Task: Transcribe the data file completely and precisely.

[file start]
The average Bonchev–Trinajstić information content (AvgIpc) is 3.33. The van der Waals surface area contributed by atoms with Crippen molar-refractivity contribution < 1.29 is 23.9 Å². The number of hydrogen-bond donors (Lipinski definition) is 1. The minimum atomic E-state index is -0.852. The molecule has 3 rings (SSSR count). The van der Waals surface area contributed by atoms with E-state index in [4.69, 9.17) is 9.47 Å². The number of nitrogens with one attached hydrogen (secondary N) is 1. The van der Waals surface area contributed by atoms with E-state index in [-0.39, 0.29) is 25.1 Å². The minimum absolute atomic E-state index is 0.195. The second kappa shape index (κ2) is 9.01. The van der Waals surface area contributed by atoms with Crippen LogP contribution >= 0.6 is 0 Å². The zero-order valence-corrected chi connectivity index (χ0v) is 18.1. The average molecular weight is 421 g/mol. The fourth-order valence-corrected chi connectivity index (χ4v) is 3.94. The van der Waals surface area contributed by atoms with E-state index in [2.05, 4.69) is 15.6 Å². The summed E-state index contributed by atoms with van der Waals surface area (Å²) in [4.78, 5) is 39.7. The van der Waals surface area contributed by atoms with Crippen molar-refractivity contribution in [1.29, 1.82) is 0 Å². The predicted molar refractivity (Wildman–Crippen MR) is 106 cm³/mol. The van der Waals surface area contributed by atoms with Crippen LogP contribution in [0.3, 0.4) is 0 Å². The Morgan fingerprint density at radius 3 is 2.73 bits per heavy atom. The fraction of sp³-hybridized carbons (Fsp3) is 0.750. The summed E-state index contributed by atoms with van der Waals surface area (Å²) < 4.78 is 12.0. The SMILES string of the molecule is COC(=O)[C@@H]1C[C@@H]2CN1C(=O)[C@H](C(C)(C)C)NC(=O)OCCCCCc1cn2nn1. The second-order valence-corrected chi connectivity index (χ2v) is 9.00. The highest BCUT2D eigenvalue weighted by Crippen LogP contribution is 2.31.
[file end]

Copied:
The average Bonchev–Trinajstić information content (AvgIpc) is 3.33. The van der Waals surface area contributed by atoms with Crippen molar-refractivity contribution < 1.29 is 23.9 Å². The number of hydrogen-bond donors (Lipinski definition) is 1. The minimum atomic E-state index is -0.852. The molecule has 3 rings (SSSR count). The van der Waals surface area contributed by atoms with E-state index in [4.69, 9.17) is 9.47 Å². The number of nitrogens with one attached hydrogen (secondary N) is 1. The van der Waals surface area contributed by atoms with E-state index in [-0.39, 0.29) is 25.1 Å². The minimum absolute atomic E-state index is 0.195. The second kappa shape index (κ2) is 9.01. The van der Waals surface area contributed by atoms with Crippen LogP contribution >= 0.6 is 0 Å². The zero-order valence-corrected chi connectivity index (χ0v) is 18.1. The average molecular weight is 421 g/mol. The fourth-order valence-corrected chi connectivity index (χ4v) is 3.94. The van der Waals surface area contributed by atoms with E-state index in [2.05, 4.69) is 15.6 Å². The summed E-state index contributed by atoms with van der Waals surface area (Å²) in [4.78, 5) is 39.7. The van der Waals surface area contributed by atoms with Crippen molar-refractivity contribution in [1.29, 1.82) is 0 Å². The predicted molar refractivity (Wildman–Crippen MR) is 106 cm³/mol. The van der Waals surface area contributed by atoms with Crippen LogP contribution in [0.3, 0.4) is 0 Å². The Morgan fingerprint density at radius 3 is 2.73 bits per heavy atom. The fraction of sp³-hybridized carbons (Fsp3) is 0.750. The summed E-state index contributed by atoms with van der Waals surface area (Å²) < 4.78 is 12.0. The SMILES string of the molecule is COC(=O)[C@@H]1C[C@@H]2CN1C(=O)[C@H](C(C)(C)C)NC(=O)OCCCCCc1cn2nn1. The second-order valence-corrected chi connectivity index (χ2v) is 9.00. The highest BCUT2D eigenvalue weighted by Crippen LogP contribution is 2.31.